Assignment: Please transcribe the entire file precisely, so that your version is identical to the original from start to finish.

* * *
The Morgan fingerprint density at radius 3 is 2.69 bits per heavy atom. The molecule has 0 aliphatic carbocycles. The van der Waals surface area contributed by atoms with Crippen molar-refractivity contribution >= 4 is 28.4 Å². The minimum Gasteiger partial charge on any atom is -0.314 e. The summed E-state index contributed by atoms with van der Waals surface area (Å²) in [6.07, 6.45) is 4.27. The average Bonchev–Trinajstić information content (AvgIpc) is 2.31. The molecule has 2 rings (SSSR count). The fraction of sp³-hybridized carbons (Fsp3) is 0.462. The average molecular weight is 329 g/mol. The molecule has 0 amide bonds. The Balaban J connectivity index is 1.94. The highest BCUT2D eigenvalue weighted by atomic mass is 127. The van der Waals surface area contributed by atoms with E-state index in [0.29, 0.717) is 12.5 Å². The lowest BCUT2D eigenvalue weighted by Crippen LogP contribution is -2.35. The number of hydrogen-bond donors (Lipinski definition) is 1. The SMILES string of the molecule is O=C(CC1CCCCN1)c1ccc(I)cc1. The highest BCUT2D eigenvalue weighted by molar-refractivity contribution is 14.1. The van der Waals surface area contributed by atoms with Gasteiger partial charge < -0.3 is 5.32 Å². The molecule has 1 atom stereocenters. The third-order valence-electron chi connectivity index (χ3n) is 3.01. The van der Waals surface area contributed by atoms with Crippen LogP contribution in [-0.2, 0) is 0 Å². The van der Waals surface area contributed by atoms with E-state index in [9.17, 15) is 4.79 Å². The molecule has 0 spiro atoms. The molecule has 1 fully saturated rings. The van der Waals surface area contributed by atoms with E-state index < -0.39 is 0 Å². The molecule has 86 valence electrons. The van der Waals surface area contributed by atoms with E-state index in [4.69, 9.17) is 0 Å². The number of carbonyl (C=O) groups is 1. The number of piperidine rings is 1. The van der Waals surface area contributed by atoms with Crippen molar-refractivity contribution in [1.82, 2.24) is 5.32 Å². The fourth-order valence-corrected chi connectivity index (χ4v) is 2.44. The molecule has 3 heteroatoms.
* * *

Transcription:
The Morgan fingerprint density at radius 3 is 2.69 bits per heavy atom. The molecule has 0 aliphatic carbocycles. The van der Waals surface area contributed by atoms with Crippen molar-refractivity contribution >= 4 is 28.4 Å². The minimum Gasteiger partial charge on any atom is -0.314 e. The summed E-state index contributed by atoms with van der Waals surface area (Å²) in [6.07, 6.45) is 4.27. The average Bonchev–Trinajstić information content (AvgIpc) is 2.31. The molecule has 2 rings (SSSR count). The fraction of sp³-hybridized carbons (Fsp3) is 0.462. The average molecular weight is 329 g/mol. The molecule has 0 amide bonds. The Balaban J connectivity index is 1.94. The highest BCUT2D eigenvalue weighted by atomic mass is 127. The van der Waals surface area contributed by atoms with E-state index in [0.29, 0.717) is 12.5 Å². The lowest BCUT2D eigenvalue weighted by Crippen LogP contribution is -2.35. The number of hydrogen-bond donors (Lipinski definition) is 1. The SMILES string of the molecule is O=C(CC1CCCCN1)c1ccc(I)cc1. The highest BCUT2D eigenvalue weighted by molar-refractivity contribution is 14.1. The van der Waals surface area contributed by atoms with Gasteiger partial charge < -0.3 is 5.32 Å². The molecule has 1 atom stereocenters. The third-order valence-electron chi connectivity index (χ3n) is 3.01. The van der Waals surface area contributed by atoms with Crippen LogP contribution in [-0.2, 0) is 0 Å². The van der Waals surface area contributed by atoms with E-state index in [9.17, 15) is 4.79 Å². The molecule has 0 spiro atoms. The molecule has 1 fully saturated rings. The van der Waals surface area contributed by atoms with E-state index < -0.39 is 0 Å². The molecule has 86 valence electrons. The van der Waals surface area contributed by atoms with E-state index in [4.69, 9.17) is 0 Å². The number of carbonyl (C=O) groups is 1. The number of piperidine rings is 1. The van der Waals surface area contributed by atoms with Crippen molar-refractivity contribution in [1.82, 2.24) is 5.32 Å². The fourth-order valence-corrected chi connectivity index (χ4v) is 2.44. The molecule has 3 heteroatoms.